Lead Poisoning Prevention Program
Contact: Marianne Siniapkin, RN: 584-7460 ext 8365
Lead Poisoning and Screenings:
Lead poisoning is a serious, yet preventable, environmental health problem. Lead poisoning is caused by swallowing or breathing in lead. There are many sources of lead.
Lead can harm a young child's growth, behavior, and ability to learn. Children under six-years old are more likely to get lead poisoning than any other age group. Lead can also be passed from mother to baby during pregnancy.
New York State Public Health Law and regulations require medical providers to test all children for lead, with blood lead tests at age one year and again at age two years. Children who are uninsured may be screened through the Saratoga County Lead Screening Program. Testing is by appointment. Please call 584-7460 to schedule.
Lead test results for all Saratoga County residents are reported through NYS LeadWeb for statistics, follow-ups and reports.
The Public Health Nurse Provides:
- Follow-up home visits to families whose child exhibits a higher than normal lead level.
- Referral for environmental evaluation by the N.Y.S. Department of Health District Environmental Office as necessary.
- Education to increase awareness regarding lead in our environment, measures to reduce exposure and nutritional guidelines.
- Follow-up for at-risk children by scheduling subsequent screenings, or referral to their private physician if indicated.
Tips for Avoiding Lead in Children’s Toys, Jewelry and Other Products
• Check for product recalls: The CPSC (www.cpsc.gov) and the New York State Department of Health (http://www.health.state.ny.us/environmental/lead) list products that have been recalled by the CPSC. If you own one, either discard the item or return it to the place of purchase for a refund.
• Buy smart: Particularly for metal toy jewelry, if the item is inexpensive yet is heavy for its size and looks like silver, it is possible that the item contains lead. Some experts have recommended that all metal children’s jewelry be avoided since it is difficult for a consumer to determine the lead content of the item. Also be aware of other hazards such as small parts and magnets.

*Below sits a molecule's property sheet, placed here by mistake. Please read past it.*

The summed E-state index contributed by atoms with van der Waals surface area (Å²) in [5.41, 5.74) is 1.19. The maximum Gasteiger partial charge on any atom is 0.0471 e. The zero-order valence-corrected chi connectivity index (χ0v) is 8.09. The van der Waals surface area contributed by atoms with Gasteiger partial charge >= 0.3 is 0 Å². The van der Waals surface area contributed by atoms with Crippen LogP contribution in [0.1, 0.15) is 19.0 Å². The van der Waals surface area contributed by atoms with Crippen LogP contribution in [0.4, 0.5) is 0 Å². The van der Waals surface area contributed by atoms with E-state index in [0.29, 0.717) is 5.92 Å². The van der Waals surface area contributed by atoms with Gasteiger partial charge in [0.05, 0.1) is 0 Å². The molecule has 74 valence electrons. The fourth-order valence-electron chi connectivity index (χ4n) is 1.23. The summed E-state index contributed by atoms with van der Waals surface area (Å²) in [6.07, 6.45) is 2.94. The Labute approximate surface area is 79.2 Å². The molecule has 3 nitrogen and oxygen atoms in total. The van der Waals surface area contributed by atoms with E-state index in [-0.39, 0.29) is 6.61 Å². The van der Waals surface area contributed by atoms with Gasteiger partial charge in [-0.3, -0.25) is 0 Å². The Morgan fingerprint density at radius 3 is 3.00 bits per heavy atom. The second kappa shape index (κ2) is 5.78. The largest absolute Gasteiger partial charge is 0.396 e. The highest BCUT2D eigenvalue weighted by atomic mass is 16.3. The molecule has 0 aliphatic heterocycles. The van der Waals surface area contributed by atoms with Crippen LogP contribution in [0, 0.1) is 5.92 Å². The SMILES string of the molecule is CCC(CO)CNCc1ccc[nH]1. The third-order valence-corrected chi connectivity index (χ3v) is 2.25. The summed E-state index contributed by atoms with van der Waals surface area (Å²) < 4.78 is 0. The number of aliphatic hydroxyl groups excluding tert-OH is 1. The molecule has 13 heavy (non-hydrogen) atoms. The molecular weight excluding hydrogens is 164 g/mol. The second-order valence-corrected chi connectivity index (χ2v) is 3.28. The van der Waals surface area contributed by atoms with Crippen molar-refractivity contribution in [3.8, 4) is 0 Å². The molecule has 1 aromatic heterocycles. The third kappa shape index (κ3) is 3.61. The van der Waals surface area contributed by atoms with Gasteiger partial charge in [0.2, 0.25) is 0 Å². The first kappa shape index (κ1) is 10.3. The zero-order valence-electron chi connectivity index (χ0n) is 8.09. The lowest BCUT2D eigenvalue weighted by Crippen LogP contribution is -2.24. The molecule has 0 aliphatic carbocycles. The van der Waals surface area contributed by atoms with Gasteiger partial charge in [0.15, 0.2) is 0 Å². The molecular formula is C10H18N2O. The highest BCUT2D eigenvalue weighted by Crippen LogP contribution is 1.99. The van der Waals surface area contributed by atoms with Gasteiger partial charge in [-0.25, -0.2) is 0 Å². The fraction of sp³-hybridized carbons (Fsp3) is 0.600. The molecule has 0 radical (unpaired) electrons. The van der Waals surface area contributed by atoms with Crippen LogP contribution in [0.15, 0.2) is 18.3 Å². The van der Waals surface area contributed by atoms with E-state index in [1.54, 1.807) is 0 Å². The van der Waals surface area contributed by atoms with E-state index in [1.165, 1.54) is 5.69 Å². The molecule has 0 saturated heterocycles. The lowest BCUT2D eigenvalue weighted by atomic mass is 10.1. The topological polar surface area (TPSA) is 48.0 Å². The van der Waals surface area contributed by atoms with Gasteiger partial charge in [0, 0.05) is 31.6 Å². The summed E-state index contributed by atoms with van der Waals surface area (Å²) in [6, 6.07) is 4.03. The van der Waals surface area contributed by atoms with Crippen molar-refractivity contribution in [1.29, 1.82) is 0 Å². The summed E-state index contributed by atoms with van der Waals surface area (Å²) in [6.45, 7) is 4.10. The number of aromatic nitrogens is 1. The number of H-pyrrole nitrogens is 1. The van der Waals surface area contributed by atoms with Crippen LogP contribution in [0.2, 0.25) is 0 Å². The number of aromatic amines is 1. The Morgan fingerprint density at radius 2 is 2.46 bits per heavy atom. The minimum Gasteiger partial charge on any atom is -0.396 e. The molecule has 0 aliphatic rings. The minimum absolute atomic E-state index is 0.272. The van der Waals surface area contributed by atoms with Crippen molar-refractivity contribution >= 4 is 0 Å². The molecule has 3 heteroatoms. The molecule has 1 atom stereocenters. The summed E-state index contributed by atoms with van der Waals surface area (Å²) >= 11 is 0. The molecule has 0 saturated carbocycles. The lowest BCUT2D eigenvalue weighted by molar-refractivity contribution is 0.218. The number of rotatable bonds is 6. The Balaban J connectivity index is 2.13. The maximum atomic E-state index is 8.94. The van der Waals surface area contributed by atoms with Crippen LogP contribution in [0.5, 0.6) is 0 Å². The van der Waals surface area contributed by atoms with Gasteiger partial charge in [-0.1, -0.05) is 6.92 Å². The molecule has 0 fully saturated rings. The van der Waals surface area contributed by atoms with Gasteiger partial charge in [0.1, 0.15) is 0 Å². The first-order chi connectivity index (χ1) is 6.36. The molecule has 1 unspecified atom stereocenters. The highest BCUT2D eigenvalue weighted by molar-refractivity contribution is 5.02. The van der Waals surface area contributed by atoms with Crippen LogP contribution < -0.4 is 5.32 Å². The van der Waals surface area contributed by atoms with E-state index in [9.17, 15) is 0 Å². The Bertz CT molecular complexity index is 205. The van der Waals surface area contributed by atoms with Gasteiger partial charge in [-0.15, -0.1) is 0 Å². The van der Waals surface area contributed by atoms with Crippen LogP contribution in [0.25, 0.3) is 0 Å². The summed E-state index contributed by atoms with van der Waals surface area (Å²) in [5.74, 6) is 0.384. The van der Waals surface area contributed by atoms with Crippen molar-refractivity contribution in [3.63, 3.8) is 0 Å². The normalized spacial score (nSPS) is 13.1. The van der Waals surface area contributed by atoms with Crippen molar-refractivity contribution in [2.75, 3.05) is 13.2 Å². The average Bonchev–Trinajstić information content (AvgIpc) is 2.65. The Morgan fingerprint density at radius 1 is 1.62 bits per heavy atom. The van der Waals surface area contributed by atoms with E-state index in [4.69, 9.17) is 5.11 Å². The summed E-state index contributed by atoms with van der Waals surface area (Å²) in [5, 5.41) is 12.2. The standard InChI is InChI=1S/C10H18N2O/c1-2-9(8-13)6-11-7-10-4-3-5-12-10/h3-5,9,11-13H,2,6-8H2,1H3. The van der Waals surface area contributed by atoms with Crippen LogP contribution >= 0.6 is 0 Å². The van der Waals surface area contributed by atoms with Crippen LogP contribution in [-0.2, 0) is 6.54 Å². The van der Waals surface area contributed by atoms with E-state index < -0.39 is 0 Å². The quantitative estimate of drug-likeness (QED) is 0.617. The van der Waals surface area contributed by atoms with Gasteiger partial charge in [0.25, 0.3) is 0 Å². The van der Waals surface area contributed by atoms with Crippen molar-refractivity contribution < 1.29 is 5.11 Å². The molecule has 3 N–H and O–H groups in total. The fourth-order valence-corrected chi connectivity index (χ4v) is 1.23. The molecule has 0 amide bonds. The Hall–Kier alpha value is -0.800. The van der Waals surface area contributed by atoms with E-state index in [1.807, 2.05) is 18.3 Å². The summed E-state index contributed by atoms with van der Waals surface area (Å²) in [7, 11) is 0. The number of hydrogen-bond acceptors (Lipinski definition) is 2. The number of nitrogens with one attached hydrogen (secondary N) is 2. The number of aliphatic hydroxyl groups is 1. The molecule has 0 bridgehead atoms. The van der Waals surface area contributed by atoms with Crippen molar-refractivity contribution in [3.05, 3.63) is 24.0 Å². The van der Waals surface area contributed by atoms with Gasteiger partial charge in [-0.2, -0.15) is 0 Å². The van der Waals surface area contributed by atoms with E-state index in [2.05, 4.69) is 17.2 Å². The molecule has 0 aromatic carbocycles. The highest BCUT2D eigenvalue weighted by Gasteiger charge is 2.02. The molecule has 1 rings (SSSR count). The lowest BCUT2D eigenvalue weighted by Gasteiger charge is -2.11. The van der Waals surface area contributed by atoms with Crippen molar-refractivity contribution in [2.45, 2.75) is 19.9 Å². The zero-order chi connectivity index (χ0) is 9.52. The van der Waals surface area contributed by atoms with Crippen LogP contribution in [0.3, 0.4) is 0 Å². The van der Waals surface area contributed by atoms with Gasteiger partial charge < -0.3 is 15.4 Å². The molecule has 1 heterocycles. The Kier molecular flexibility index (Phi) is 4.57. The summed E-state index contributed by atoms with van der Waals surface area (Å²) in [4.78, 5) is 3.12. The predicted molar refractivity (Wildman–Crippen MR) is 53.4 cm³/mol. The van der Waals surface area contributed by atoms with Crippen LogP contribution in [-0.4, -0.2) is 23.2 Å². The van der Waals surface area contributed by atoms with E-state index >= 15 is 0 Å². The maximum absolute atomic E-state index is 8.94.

• Observe your children: Because lead is often on the surface of toys (such as painted items, lead-containing vinyl items which have aged or tattered, or jewelry with little or no coating over the leaded metal), there is potential risk of exposure. Since most children have frequent hand-to-mouth activity, it is particularly important to remove items that may contain lead. Frequent hand washing will help reduce lead intake from hand-to-mouth activity.
• Talk to your child’s pediatrician: Exposure to lead from children’s products may result in elevated blood lead levels. Other sources of exposure such as lead paint can also poison a child. For lead in older wall paint, as little as a dime-size paint chip can result in lead poisoning. A blood test will not tell if the lead came from children’s
toys or from leaded paint, but it can provide information to guide the parent to take precautions to prevent continuing exposure. A blood lead level of 10 micrograms per deciliter or higher is considered lead poisoning and requires follow-up by your health care provider.
• Test items using methods available to the consumer: Many stores offer testing kits that enable the consumer to test items for lead. While these kits have varying degrees of certainty, and are not as specific as a laboratory analysis, they can be used to determine whether high levels of lead are likely to be present.
For more information, contact the New York State Attorney General’s Office’s consumer hotline at 1-800-771-7755.
Click here to download the Tips for Avoiding Lead in Children's Toys, Jewelry and Other Products.
Click on downloads for additional brochures.
For additional helpful information on Lead Poisoning Prevention, go to:
CDC - www.cdc.gov/nceh/lead
NYS Department of Health - www.health.ny.gov/environmental/lead
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